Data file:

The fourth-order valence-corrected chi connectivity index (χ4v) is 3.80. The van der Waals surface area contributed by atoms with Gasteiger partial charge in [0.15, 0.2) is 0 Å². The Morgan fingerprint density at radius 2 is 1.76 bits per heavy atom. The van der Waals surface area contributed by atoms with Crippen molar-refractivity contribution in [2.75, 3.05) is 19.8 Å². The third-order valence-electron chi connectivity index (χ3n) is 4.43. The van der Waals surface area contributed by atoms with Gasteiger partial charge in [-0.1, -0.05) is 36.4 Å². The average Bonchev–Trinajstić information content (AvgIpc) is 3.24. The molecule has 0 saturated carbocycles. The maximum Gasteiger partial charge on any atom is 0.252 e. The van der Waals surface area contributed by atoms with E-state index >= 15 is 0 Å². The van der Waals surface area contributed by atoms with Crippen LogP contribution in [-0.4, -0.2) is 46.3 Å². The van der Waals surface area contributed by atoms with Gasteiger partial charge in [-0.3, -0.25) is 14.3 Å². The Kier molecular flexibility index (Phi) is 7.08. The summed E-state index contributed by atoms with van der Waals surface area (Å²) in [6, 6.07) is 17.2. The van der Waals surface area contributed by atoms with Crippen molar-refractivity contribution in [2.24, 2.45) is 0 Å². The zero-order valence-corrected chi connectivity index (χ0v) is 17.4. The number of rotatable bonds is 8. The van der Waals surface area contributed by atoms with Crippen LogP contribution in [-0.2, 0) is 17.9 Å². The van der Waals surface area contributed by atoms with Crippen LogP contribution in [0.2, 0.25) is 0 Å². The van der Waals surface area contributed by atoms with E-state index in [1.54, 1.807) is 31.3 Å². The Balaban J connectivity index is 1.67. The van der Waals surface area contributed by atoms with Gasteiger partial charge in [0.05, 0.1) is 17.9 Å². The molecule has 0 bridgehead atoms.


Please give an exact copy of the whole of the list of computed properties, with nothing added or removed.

The fourth-order valence-corrected chi connectivity index (χ4v) is 3.80. The van der Waals surface area contributed by atoms with Gasteiger partial charge in [0.15, 0.2) is 0 Å². The Morgan fingerprint density at radius 2 is 1.76 bits per heavy atom. The van der Waals surface area contributed by atoms with Crippen molar-refractivity contribution in [2.75, 3.05) is 19.8 Å². The third-order valence-electron chi connectivity index (χ3n) is 4.43. The van der Waals surface area contributed by atoms with Gasteiger partial charge in [-0.1, -0.05) is 36.4 Å². The average Bonchev–Trinajstić information content (AvgIpc) is 3.24. The molecule has 0 saturated carbocycles. The maximum Gasteiger partial charge on any atom is 0.252 e. The van der Waals surface area contributed by atoms with E-state index >= 15 is 0 Å². The van der Waals surface area contributed by atoms with Crippen LogP contribution in [-0.4, -0.2) is 46.3 Å². The van der Waals surface area contributed by atoms with Gasteiger partial charge in [-0.3, -0.25) is 14.3 Å². The Kier molecular flexibility index (Phi) is 7.08. The summed E-state index contributed by atoms with van der Waals surface area (Å²) in [6, 6.07) is 17.2. The van der Waals surface area contributed by atoms with Crippen molar-refractivity contribution in [2.24, 2.45) is 0 Å². The zero-order valence-corrected chi connectivity index (χ0v) is 17.4. The number of rotatable bonds is 8. The van der Waals surface area contributed by atoms with Crippen LogP contribution in [-0.2, 0) is 17.9 Å². The van der Waals surface area contributed by atoms with Crippen LogP contribution in [0.2, 0.25) is 0 Å². The van der Waals surface area contributed by atoms with E-state index in [1.54, 1.807) is 31.3 Å². The Balaban J connectivity index is 1.67. The van der Waals surface area contributed by atoms with Gasteiger partial charge in [0.05, 0.1) is 17.9 Å². The molecule has 0 bridgehead atoms.